>>> To: <sh00kg at rbgkew.org.uk>
>>> Subject: Fwd: [TDWG] Announce: Proposal for "microformat"
>>> for marking-up taxonomic names in HTML: comments and contributions
>>> From: <M.Jackson at kew.org>
>>> Send reply to: M.Jackson at rbgkew.org.uk
>>> Do you think you might respond to this? Just curious what you think.
>>> Forwarded From: Andy Mabbett <andy at pigsonthewing.org.uk>
>>>> Hello - my first post to this mailing list.
>>>> I'm not a taxonomist, but I've been told by one that you might be
>>>> interested in recent proposals for a formula (a "microformat"
>>>> <http://microformats.org>) for marking-up, in HTML, the names of
>>>> (and other ranks, varieties, hybrids, etc.).
>>>> Microformats are a way of adding additional, simple markup to
>>>> human-readable data items on web pages, using common and open HTML
>>>> standards, so that the information can be extracted by software and
>>>> indexed, searched for, saved, cross-referenced or aggregated.
>>>> Microformats are also open standards, freely available for anyone to
>>>> The proposed format respects all existing biological taxonomies,
>>>> and is
>>>> not intended to change or supplant any of them - it merely provides
>>>> webmasters with a method of either:
>>>> 1) marking-up a taxonomical name (or taxon-common name pair) in
>>>> such a way that its components can be recognised by computers
>>>> 2) marking up a common name, so as to associative with it a
>>>> taxonomical name, in such a way that the latter's
>>>> components can
>>>> be recognised by computers
>>>> For instance, if I mark up a list of common names on a page I
>>>> using that microformat, a visitor might have browser tool which lists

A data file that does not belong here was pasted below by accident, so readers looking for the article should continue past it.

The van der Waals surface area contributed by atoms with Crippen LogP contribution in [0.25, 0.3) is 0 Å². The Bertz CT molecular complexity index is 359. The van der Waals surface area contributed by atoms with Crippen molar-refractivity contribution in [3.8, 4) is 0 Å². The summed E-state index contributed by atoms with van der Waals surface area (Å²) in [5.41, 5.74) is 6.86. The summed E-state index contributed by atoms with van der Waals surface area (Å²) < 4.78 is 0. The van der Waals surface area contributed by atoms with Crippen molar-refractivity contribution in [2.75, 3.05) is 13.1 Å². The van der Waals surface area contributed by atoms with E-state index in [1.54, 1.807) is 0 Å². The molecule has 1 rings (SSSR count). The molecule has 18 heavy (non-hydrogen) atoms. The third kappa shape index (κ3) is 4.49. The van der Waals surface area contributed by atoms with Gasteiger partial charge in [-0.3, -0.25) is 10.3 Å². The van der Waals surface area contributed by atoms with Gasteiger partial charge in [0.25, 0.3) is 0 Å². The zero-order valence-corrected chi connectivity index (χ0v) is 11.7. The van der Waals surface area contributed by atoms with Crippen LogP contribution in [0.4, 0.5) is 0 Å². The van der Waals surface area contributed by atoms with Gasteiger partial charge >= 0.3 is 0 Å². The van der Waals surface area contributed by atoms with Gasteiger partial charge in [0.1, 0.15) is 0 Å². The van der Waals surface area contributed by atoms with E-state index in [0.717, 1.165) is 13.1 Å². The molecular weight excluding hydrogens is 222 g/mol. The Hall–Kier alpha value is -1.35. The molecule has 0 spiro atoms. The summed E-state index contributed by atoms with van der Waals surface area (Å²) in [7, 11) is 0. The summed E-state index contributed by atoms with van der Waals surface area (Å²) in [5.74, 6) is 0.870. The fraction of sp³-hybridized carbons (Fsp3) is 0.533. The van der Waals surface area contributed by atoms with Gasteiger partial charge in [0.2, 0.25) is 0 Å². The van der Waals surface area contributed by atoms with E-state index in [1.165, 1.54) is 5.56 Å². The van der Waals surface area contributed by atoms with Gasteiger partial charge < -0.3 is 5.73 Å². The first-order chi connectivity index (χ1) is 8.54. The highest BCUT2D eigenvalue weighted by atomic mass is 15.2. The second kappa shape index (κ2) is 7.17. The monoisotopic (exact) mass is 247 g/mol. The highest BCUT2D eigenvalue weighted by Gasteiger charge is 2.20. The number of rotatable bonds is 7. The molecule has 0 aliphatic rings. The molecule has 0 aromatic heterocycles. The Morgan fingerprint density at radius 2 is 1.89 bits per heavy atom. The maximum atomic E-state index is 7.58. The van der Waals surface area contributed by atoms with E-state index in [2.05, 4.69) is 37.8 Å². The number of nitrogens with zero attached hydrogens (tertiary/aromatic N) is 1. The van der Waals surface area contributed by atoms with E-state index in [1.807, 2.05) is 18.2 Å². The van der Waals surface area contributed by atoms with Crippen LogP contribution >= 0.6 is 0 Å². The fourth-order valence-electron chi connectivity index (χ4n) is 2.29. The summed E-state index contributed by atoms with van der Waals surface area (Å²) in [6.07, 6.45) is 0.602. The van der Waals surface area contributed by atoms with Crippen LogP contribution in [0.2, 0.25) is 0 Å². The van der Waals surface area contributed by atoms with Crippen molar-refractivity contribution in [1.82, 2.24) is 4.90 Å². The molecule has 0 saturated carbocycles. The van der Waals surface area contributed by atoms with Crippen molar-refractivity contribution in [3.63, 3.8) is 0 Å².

>>>> all the species on the page, sorted into alphabetical order within
>>>> taxonomic class, or in taxonomic order, and then creates links to, say
>>>> (for Joe Public) their entries in Wikipedia, or the British Trust for
>>>> Ornithology, or (for scientists) some academic database of the users
>>>> Early thoughts on the format are on an editable "wiki", here:
>>>> Please feel free to participate - the proposal needs both messages of
>>>> support (particularly from people or organisations who have
>>>> websites on
>>>> which they might use them) and, especially, comments and constructive
>>>> criticisms - does the proposal understand and use taxonomy
>>>> correctly; is
>>>> the terminology right, are there any omissions or overlooked, unusual
>>>> naming conventions?
>>>> You can use the above wiki, or the microformats mailing list:
>>>> and/ or please feel free to pass this e-mail to other interested
>>>> Thank you.
>>>> Andy Mabbett
>>>> Birmingham, England
>>>> TDWG mailing list
>>>> TDWG at mailman.nhm.ku.edu
>> TDWG-GUID mailing list
>> TDWG-GUID at mailman.nhm.ku.edu
Taxonomic Databases Working Group
roger at tdwg.org
+44 1578 722782